Plaintiff fails to state a claim against Defendant Fortune. Plaintiff alleges that Defendant Fortune failed to examine Plaintiff and provide treatment. However, Plaintiff alleges that he had been examined by Defendant Deville prior to seeing Defendant Fortune that same day. Defendant Fortune scheduled Plaintiff for a x-ray. Plaintiff has not alleged sufficient facts to demonstrate that Defendant Fortune knew of and disregarded a substantial risk of serious harm to Plaintiff's health. Plaintiff's claim against Defendant Fortune amounts at most to negligence, which is not sufficient to state a § 1983 claim. Jett, 439 F.3d at 1096.

Plaintiff states a deliberate indifference claim against Defendant Chokatos. Plaintiff alleges facts which demonstrate that Defendant Chokatos was aware of a substantial risk of serious harm to Plaintiff's health and failed to act.

B. Supervisory Liability

Plaintiff names Defendants Igbinosa and Yates as liable for implementing an unconstitutional policy that violated Plaintiff's rights. The term "supervisory liability," loosely and commonly used by both courts and litigants alike, is a misnomer. Iqbal, 129 S. Ct. at 1949. "Government officials may not be held liable for the unconstitutional conduct of their subordinates under a theory of respondeat superior." Id. at 1948. Rather, each government official, regardless of his or her title, is only liable for his or her own misconduct. Id. at 1949.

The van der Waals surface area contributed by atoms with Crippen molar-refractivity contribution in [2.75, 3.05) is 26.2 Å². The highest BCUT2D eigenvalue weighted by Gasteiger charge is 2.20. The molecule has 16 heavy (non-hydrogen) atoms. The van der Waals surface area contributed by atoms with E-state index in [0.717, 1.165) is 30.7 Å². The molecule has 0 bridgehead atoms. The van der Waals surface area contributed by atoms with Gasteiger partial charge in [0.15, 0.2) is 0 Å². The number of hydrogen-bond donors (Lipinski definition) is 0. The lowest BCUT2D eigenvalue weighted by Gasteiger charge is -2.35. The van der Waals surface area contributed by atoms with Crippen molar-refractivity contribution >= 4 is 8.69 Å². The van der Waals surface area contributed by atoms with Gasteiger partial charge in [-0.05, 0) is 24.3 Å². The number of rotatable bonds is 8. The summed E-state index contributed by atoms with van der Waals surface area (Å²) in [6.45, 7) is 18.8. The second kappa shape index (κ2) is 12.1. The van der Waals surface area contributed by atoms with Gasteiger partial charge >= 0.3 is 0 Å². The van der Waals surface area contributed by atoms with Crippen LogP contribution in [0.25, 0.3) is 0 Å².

When the named defendant holds a supervisorial position, the causal link between the defendant and the claimed constitutional violation must be specifically alleged. See Fayle v. Stapley, 607 F.2d 858, 862 (9th Cir. 1979); Mosher v. Saalfeld, 589 F.2d 438, 441 (9th Cir. 1978). To state a claim for relief under § 1983 for supervisory liability against prison official defendants, plaintiff must allege some facts indicating that the defendant either: personally participated in the alleged deprivation of constitutional rights or knew of the violations and failed to act to prevent them. Taylor v. List, 880 F.2d 1040, 1045 (9th Cir. 1989).

Here, Plaintiff alleges that Defendants Igbinosa and Yates implemented an unconstitutional policy that violated Plaintiff's rights. This is a legal conclusion, and insufficient to state a claim. Iqbal, 129 S. Ct. at 1949. Additionally, Plaintiff fails to link either supervisory Defendant to personal misconduct. Plaintiff fails to state a claim against Defendants Igbinosa and Yates.

IV. Conclusion And Order

Based on the foregoing, it is HEREBY ORDERED that:

1. This action proceed on Plaintiff's Eighth Amendment claim for deliberate indifference to a serious medical need against Defendant John Chokatos;

2. Defendants Igbinosa, Yates, Deville, and Fortune are dismissed from this action with prejudice for failure to state a claim upon which relief may be granted under 42 U.S.C. § 1983;

3. Plaintiff's request for injunctive relief is denied as moot; and

4. Plaintiff's motion for electronic filing of Plaintiff's complaint, filed November 1, 2011, is disregarded.

IT IS SO ORDERED.